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SmartWater: A Service-Oriented and Sensor Cloud-Based Framework for Smart Monitoring of Water Environments

College of Computer Science and Engineering, Taibah University, Medina 42353, Saudi Arabia
SMART Laboratory, Jendouba University, Jendouba 8189, Tunisia
Security Engineering Laboratory, CCIS, Prince Sultan University, Riyadh 12435, Saudi Arabia
RIADI Laboratory, University of Manouba, Manouba 2010, Tunisia
Robotics and Internet-of-Things Laboratory, Prince Sultan University, Riyadh 12435, Saudi Arabia
Author to whom correspondence should be addressed.
Remote Sens. 2022, 14(4), 922;
Submission received: 22 December 2021 / Revised: 29 January 2022 / Accepted: 1 February 2022 / Published: 14 February 2022
(This article belongs to the Special Issue Big Data Analytics for Secure and Smart Environmental Services)


Due to the sharp increase in global industrial production, as well as the over-exploitation of land and sea resources, the quality of drinking water has deteriorated considerably. Furthermore, nowadays, many water supply systems serving growing human populations suffer from shortages since many rivers, lakes, and aquifers are drying up because of global climate change. To cope with these serious threats, smart water management systems are in great demand to ensure vigorous control of the quality and quantity of drinking water. Indeed, water monitoring is essential today since it allows to ensure the real-time control of water quality indicators and the appropriate management of resources in cities to provide an adequate water supply to citizens. In this context, a novel IoT-based framework is proposed to support smart water monitoring and management. The proposed framework, named SmartWater, combines cutting-edge technologies in the field of sensor clouds, deep learning, knowledge reasoning, and data processing and analytics. First, knowledge graphs are exploited to model the water network in a semantic and multi-relational manner. Then, incremental network embedding is performed to learn rich representations of water entities, in particular the affected water zones. Finally, a decision mechanism is defined to generate a water management plan depending on the water zones’ current states. A real-world dataset has been used in this study to experimentally validate the major features of the proposed smart water monitoring framework.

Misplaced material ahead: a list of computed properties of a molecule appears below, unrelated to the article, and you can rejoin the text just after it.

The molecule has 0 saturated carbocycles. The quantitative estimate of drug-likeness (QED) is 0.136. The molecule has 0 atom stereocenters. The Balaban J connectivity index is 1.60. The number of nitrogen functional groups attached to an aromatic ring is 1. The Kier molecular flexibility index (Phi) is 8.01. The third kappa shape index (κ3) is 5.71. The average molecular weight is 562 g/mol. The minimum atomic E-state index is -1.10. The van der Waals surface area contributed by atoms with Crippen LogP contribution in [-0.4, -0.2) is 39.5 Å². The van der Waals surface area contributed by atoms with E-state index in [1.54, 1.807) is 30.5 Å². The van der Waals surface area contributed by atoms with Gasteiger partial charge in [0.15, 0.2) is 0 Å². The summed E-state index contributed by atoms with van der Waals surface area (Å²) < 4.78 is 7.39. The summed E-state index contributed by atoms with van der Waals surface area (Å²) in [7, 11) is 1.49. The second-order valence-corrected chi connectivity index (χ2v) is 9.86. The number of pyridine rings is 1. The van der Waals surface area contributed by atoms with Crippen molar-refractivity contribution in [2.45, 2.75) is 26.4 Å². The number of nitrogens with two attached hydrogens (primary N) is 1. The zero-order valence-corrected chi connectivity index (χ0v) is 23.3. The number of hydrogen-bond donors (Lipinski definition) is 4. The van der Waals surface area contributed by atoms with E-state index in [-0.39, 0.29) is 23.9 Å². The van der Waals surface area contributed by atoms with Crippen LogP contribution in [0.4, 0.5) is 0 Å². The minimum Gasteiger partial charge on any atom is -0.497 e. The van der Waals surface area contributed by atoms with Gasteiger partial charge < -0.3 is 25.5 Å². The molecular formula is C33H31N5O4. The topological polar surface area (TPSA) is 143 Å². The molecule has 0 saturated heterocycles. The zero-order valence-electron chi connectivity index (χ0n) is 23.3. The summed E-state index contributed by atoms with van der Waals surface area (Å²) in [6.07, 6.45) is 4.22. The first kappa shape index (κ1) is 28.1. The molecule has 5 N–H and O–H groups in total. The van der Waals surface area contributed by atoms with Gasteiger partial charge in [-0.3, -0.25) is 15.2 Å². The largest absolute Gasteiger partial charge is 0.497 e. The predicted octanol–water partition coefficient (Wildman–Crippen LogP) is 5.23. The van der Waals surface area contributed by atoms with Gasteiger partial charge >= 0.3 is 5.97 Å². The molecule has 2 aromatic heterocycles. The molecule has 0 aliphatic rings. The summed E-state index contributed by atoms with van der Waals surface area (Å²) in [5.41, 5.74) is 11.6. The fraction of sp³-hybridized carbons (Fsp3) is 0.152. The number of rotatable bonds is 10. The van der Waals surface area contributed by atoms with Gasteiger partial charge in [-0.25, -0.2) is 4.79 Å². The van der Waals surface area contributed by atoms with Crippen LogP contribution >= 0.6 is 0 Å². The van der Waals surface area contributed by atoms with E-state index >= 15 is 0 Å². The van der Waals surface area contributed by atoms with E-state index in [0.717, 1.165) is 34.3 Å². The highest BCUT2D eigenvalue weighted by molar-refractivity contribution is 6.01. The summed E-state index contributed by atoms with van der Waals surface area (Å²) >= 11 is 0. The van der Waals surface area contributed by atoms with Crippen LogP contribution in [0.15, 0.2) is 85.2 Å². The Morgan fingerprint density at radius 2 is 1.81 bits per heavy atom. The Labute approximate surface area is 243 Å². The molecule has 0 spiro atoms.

1. Introduction

Water is essential and vital for sustaining human life on earth. Although about 71% of the earth is covered with water, only 3% of the world’s water is freshwater, and two-thirds of this water is hidden in glaciers that are frozen or not available for use [1]. Besides, most of the world’s people lack clean and safe drinking water. Drinking water is defined, according to World Health Organization (WHO) and the United States Environmental Protection Agency (USEPA) guidelines [2,3], as water that presents no risks to human health over a lifetime of consumption, including different sensitivities that may arise between stages of his life. Every year, millions of people around the world suffer from various fatal diseases caused by drinking water pollution. The WHO stated in its report, which is released in June 2019 (, accessed on 15 November 2021) that “Globally, at least 2 billion people use a drinking water source contaminated with feces. Contaminated water can transmit diseases, such as diarrhea, cholera, dysentery, typhoid, and polio. Contaminated drinking water is estimated to cause 485,000 diarrhea deaths each year”. The WHO also states that, by 2025, half of the world’s population will be living in water-stressed areas. These facts show the severe threats and diseases caused to the global population by water scarcity, which encompasses water availability and quality.